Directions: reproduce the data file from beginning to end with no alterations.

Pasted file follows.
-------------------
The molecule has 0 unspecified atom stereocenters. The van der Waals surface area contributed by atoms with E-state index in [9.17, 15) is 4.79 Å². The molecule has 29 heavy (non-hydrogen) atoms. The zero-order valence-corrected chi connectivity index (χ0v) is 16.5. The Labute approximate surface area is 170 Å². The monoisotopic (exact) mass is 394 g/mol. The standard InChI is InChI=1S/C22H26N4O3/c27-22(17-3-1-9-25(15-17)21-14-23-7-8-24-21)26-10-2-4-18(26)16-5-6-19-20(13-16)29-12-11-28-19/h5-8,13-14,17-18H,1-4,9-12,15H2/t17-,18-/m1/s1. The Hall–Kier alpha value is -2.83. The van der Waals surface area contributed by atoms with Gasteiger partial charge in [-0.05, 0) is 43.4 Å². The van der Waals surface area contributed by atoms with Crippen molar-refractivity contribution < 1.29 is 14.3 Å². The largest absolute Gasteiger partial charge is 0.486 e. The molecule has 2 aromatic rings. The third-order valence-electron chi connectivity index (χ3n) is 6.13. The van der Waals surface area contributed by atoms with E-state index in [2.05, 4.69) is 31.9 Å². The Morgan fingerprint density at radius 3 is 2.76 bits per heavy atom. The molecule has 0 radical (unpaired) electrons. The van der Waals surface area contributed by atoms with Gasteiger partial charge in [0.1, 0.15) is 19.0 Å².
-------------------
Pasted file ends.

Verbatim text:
The molecule has 0 unspecified atom stereocenters. The van der Waals surface area contributed by atoms with E-state index in [9.17, 15) is 4.79 Å². The molecule has 29 heavy (non-hydrogen) atoms. The zero-order valence-corrected chi connectivity index (χ0v) is 16.5. The Labute approximate surface area is 170 Å². The monoisotopic (exact) mass is 394 g/mol. The standard InChI is InChI=1S/C22H26N4O3/c27-22(17-3-1-9-25(15-17)21-14-23-7-8-24-21)26-10-2-4-18(26)16-5-6-19-20(13-16)29-12-11-28-19/h5-8,13-14,17-18H,1-4,9-12,15H2/t17-,18-/m1/s1. The Hall–Kier alpha value is -2.83. The van der Waals surface area contributed by atoms with Gasteiger partial charge in [-0.05, 0) is 43.4 Å². The van der Waals surface area contributed by atoms with Crippen molar-refractivity contribution < 1.29 is 14.3 Å². The largest absolute Gasteiger partial charge is 0.486 e. The molecule has 2 aromatic rings. The third-order valence-electron chi connectivity index (χ3n) is 6.13. The van der Waals surface area contributed by atoms with E-state index in [2.05, 4.69) is 31.9 Å². The Morgan fingerprint density at radius 3 is 2.76 bits per heavy atom. The molecule has 0 radical (unpaired) electrons. The van der Waals surface area contributed by atoms with Gasteiger partial charge in [0.1, 0.15) is 19.0 Å².